Department of Gastroenterology, Austin & Repatriation Medical Centre, West Heidelberg, Victoria, Australia.
It has been suggested that there is an increased risk of gastric cancer following partial gastrectomy. This question has not been studied in an Australian population.
The records of a total of 569 patients who had a partial gastrectomy for peptic ulcer disease at Repatriation General Hospital, Heidelberg, between 1957 and 1976 were reviewed. All were followed to date of death or 31 December 1996. The expected rate of gastric cancer for this population was estimated from published Australian age-and sex-specific gastric cancer mortality rates over this period, and a standardized incidence ratio was calculated.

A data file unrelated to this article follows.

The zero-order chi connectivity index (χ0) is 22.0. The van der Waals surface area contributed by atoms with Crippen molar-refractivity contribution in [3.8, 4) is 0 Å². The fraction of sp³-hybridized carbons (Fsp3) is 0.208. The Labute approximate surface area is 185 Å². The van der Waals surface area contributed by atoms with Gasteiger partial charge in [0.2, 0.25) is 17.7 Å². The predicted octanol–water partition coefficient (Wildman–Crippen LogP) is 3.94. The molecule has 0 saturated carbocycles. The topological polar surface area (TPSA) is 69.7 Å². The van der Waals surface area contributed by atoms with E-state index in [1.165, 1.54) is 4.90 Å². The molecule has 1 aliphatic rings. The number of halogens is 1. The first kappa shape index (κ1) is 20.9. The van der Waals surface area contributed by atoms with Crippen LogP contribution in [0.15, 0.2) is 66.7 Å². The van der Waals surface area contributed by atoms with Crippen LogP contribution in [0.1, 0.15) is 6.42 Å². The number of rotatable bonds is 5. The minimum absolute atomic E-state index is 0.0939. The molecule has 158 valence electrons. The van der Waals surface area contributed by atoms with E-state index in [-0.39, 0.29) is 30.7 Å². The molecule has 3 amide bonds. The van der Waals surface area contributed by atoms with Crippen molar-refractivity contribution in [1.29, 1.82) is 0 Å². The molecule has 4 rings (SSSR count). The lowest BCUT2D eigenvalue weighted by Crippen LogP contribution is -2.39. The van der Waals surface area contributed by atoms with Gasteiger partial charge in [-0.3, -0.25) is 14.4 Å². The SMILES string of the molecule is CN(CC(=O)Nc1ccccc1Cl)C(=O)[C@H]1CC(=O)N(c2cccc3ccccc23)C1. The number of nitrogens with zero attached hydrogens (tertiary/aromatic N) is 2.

The mean age at surgery was 53.5 years (range 27-83 years). There were 547 male (96.4%) and 22 female (3.6%) patients. Five hundred and seven (83.5%) had a Billroth II procedure. Thirty-eight patients (6.3%) were lost to follow up and were not included in the analysis. From the records of the Department of Veterans’ Affairs, it was established that 125 (20.6%) were alive in December 1996, a mean survival after surgery of 18.8 years. The mean documented duration of follow up was 17.3 years (range 1-41 years). Nine patients developed cancer in the gastric remnant. The expected number of cancers in this population was 6.5. Assuming all survivors were free of gastric cancer, the standardized incidence ratio was 1.39 (95% confidence intervals 0.64-2.65, P=0.313).
The risk of gastric cancer was not increased after partial gastrectomy in this Australian population.